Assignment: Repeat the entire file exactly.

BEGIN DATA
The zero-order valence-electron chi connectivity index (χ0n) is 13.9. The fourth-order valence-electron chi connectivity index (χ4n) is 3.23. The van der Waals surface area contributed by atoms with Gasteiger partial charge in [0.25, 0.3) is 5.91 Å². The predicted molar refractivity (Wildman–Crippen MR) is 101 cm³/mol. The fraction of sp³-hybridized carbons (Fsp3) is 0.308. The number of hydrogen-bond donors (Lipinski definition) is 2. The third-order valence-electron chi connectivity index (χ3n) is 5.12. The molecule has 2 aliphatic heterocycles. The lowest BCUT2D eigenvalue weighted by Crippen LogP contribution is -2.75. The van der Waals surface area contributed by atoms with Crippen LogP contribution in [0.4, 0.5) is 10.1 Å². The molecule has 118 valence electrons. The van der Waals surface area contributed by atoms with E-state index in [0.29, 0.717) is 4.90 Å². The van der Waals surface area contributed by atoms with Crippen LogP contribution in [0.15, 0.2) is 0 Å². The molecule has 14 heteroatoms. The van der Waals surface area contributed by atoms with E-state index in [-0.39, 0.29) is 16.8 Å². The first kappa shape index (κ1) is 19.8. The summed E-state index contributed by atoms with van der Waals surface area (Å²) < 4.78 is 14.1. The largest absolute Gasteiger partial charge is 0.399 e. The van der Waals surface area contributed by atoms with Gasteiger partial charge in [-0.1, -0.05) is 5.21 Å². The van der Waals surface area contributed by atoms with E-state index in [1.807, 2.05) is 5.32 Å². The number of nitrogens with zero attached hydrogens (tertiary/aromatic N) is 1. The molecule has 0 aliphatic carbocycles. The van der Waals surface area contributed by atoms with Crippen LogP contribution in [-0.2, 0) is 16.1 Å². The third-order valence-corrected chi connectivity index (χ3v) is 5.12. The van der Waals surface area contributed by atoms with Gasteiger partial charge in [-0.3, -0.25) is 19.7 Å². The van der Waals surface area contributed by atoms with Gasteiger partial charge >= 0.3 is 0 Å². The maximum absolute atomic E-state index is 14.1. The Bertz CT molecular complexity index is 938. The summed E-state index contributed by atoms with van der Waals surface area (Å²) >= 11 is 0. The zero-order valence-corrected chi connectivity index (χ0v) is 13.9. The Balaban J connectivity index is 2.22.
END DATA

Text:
The zero-order valence-electron chi connectivity index (χ0n) is 13.9. The fourth-order valence-electron chi connectivity index (χ4n) is 3.23. The van der Waals surface area contributed by atoms with Gasteiger partial charge in [0.25, 0.3) is 5.91 Å². The predicted molar refractivity (Wildman–Crippen MR) is 101 cm³/mol. The fraction of sp³-hybridized carbons (Fsp3) is 0.308. The number of hydrogen-bond donors (Lipinski definition) is 2. The third-order valence-electron chi connectivity index (χ3n) is 5.12. The molecule has 2 aliphatic heterocycles. The lowest BCUT2D eigenvalue weighted by Crippen LogP contribution is -2.75. The van der Waals surface area contributed by atoms with Crippen LogP contribution in [0.4, 0.5) is 10.1 Å². The molecule has 118 valence electrons. The van der Waals surface area contributed by atoms with E-state index in [0.29, 0.717) is 4.90 Å². The van der Waals surface area contributed by atoms with Crippen LogP contribution in [0.15, 0.2) is 0 Å². The molecule has 14 heteroatoms. The van der Waals surface area contributed by atoms with E-state index in [-0.39, 0.29) is 16.8 Å². The first kappa shape index (κ1) is 19.8. The summed E-state index contributed by atoms with van der Waals surface area (Å²) < 4.78 is 14.1. The largest absolute Gasteiger partial charge is 0.399 e. The van der Waals surface area contributed by atoms with Gasteiger partial charge in [-0.1, -0.05) is 5.21 Å². The van der Waals surface area contributed by atoms with E-state index in [1.807, 2.05) is 5.32 Å². The number of nitrogens with zero attached hydrogens (tertiary/aromatic N) is 1. The molecule has 0 aliphatic carbocycles. The van der Waals surface area contributed by atoms with Crippen LogP contribution in [-0.2, 0) is 16.1 Å². The third-order valence-corrected chi connectivity index (χ3v) is 5.12. The van der Waals surface area contributed by atoms with Gasteiger partial charge in [-0.3, -0.25) is 19.7 Å². The van der Waals surface area contributed by atoms with Gasteiger partial charge >= 0.3 is 0 Å². The maximum absolute atomic E-state index is 14.1. The Bertz CT molecular complexity index is 938. The summed E-state index contributed by atoms with van der Waals surface area (Å²) >= 11 is 0. The zero-order valence-corrected chi connectivity index (χ0v) is 13.9. The Balaban J connectivity index is 2.22.